How to know when your brake pads are worn

Updated March 23, 2017

Brake pads are essential components of any braking system. Brake pads that have adequate pad surface will come in contact with the braking rotors to stop the vehicle. If the brake pads are worn, they will be less effective during braking. There are a few ways to tell if your brake pads are worn. Brake pad wear indicators are one tool built in to alert the driver that the brake pads are in need of replacement. There are other signs to look for to quickly identify brake pad wear.

Listen to the noise coming from your rotors during braking. If there is a grinding sound or an intermittent squealing, then it is likely that your brake pads are worn to the point that they require replacement. The indicators on the brake pads will make contact with the rotors and cause the sound which will be your first indicator that the pads are worn.

Inspect the brake pads. Loosen the lug nuts on the front wheels with a tire iron. Lift the vehicle with the lifting jack and place jack stands beneath the frame of the vehicle. Remove the lug nuts and the wheels from the wheel bolts.

Remove the two caliper bolts on the inside wall of the caliper with a 13 millimetre wrench. Pull the caliper from the rotors. Slide the brake pads from the walls of the caliper.

Inspect the brake pads to see if the pad surface is too thin to provide adequate stopping power. The pads will have wear indicators that should extend to a point shorter than the pad's surface. If the indicator extends past the surface of the pad, the pad is worn to the point that it requires replacement.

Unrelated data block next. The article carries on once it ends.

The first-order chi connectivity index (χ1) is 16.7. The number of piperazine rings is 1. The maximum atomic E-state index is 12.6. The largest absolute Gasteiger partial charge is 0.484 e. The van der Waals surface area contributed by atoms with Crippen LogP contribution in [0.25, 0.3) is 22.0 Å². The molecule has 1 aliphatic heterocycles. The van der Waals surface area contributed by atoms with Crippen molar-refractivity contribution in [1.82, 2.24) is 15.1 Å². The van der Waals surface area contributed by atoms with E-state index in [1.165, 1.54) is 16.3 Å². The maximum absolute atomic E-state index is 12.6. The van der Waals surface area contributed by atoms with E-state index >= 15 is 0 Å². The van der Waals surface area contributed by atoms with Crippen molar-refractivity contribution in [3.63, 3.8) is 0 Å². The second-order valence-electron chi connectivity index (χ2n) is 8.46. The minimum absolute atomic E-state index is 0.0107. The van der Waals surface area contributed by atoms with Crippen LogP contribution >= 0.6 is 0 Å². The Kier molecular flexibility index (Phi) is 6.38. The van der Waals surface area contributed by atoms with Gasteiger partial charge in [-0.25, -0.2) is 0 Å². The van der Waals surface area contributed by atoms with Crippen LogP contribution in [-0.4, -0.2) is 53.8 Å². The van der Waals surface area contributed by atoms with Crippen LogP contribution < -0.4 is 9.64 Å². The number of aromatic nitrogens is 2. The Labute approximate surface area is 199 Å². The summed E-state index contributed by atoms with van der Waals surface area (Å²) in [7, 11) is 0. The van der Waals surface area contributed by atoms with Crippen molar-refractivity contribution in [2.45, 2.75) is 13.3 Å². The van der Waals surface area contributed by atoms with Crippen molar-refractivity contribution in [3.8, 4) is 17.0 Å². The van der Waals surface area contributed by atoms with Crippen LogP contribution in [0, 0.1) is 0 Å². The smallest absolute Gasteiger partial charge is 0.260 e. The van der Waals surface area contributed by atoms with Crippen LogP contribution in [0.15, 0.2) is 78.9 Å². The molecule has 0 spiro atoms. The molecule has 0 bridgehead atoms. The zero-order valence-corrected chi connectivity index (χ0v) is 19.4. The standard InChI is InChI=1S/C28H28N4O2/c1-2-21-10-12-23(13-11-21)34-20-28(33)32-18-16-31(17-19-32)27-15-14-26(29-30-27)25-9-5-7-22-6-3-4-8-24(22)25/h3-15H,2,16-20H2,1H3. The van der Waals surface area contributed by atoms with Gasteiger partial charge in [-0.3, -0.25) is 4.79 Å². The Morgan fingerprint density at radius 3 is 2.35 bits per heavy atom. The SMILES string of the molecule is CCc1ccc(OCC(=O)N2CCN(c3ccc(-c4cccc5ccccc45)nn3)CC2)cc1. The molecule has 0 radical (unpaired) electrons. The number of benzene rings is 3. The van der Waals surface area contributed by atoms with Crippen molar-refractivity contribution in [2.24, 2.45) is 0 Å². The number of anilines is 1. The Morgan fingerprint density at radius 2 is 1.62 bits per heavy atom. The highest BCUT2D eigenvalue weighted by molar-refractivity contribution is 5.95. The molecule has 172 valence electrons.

Compare the feel of the brake pedal when pressed during braking and when the vehicle is parked. The brake pedal response should be similar in both instances. If the brake pedal bounces during braking, this is an indication that the pads are insufficient in stopping the vehicle.


Once you have identified that your brake pads are worn, replace them immediately. Also, inspect the braking rotors to make sure that the brake pad wear indicators didn't score or otherwise damage the surface of the rotor.

Things You'll Need

  • Tire iron
  • Lifting jack
  • Jack stands
  • Vise-Grip pliers
  • 13 millimetre wrench
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About the Author

Jule Pamplin has been a copywriter for more than seven years. As a financial sales consultant, Pamplin produced sales copy for two of the largest banks in the United States. He attended Carnegie-Mellon University, winning a meritorious scholarship for the Careers in Applied Science and Technology program, and later served in the 1st Tank Battalion of the U.S. Marine Corps.